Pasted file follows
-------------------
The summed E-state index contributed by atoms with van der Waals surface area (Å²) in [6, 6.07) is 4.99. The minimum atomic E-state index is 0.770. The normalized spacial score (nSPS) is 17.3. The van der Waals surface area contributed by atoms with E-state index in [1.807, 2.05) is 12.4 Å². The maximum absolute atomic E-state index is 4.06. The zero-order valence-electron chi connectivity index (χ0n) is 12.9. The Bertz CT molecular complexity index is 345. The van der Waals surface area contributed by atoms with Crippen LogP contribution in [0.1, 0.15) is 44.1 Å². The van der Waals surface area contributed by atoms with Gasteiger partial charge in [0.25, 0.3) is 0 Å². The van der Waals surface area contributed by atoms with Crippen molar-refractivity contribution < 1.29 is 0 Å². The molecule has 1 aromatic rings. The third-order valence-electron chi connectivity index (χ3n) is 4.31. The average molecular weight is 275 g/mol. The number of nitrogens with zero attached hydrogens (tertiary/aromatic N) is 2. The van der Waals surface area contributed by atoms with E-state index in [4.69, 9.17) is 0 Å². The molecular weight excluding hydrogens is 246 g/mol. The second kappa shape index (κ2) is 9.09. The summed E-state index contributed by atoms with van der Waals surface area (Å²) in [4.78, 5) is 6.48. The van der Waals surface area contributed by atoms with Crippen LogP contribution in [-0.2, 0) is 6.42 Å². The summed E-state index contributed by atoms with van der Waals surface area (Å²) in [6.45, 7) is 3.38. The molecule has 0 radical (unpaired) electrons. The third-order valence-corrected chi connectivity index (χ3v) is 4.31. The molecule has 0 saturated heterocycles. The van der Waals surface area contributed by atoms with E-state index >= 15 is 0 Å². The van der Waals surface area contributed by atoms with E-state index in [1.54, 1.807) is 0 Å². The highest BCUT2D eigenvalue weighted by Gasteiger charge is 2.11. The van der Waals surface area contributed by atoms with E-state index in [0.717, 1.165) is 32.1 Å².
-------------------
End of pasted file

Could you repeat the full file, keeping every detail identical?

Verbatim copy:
The summed E-state index contributed by atoms with van der Waals surface area (Å²) in [6, 6.07) is 4.99. The minimum atomic E-state index is 0.770. The normalized spacial score (nSPS) is 17.3. The van der Waals surface area contributed by atoms with E-state index in [1.807, 2.05) is 12.4 Å². The maximum absolute atomic E-state index is 4.06. The zero-order valence-electron chi connectivity index (χ0n) is 12.9. The Bertz CT molecular complexity index is 345. The van der Waals surface area contributed by atoms with Crippen LogP contribution in [0.1, 0.15) is 44.1 Å². The van der Waals surface area contributed by atoms with Gasteiger partial charge in [0.25, 0.3) is 0 Å². The van der Waals surface area contributed by atoms with Crippen molar-refractivity contribution < 1.29 is 0 Å². The molecule has 1 aromatic rings. The third-order valence-electron chi connectivity index (χ3n) is 4.31. The average molecular weight is 275 g/mol. The number of nitrogens with zero attached hydrogens (tertiary/aromatic N) is 2. The van der Waals surface area contributed by atoms with E-state index in [4.69, 9.17) is 0 Å². The molecular weight excluding hydrogens is 246 g/mol. The second kappa shape index (κ2) is 9.09. The summed E-state index contributed by atoms with van der Waals surface area (Å²) in [4.78, 5) is 6.48. The van der Waals surface area contributed by atoms with Crippen LogP contribution in [-0.2, 0) is 6.42 Å². The summed E-state index contributed by atoms with van der Waals surface area (Å²) in [6.45, 7) is 3.38. The molecule has 0 radical (unpaired) electrons. The third-order valence-corrected chi connectivity index (χ3v) is 4.31. The molecule has 0 saturated heterocycles. The van der Waals surface area contributed by atoms with E-state index >= 15 is 0 Å². The van der Waals surface area contributed by atoms with E-state index in [1.54, 1.807) is 0 Å². The highest BCUT2D eigenvalue weighted by Gasteiger charge is 2.11. The van der Waals surface area contributed by atoms with E-state index in [0.717, 1.165) is 32.1 Å².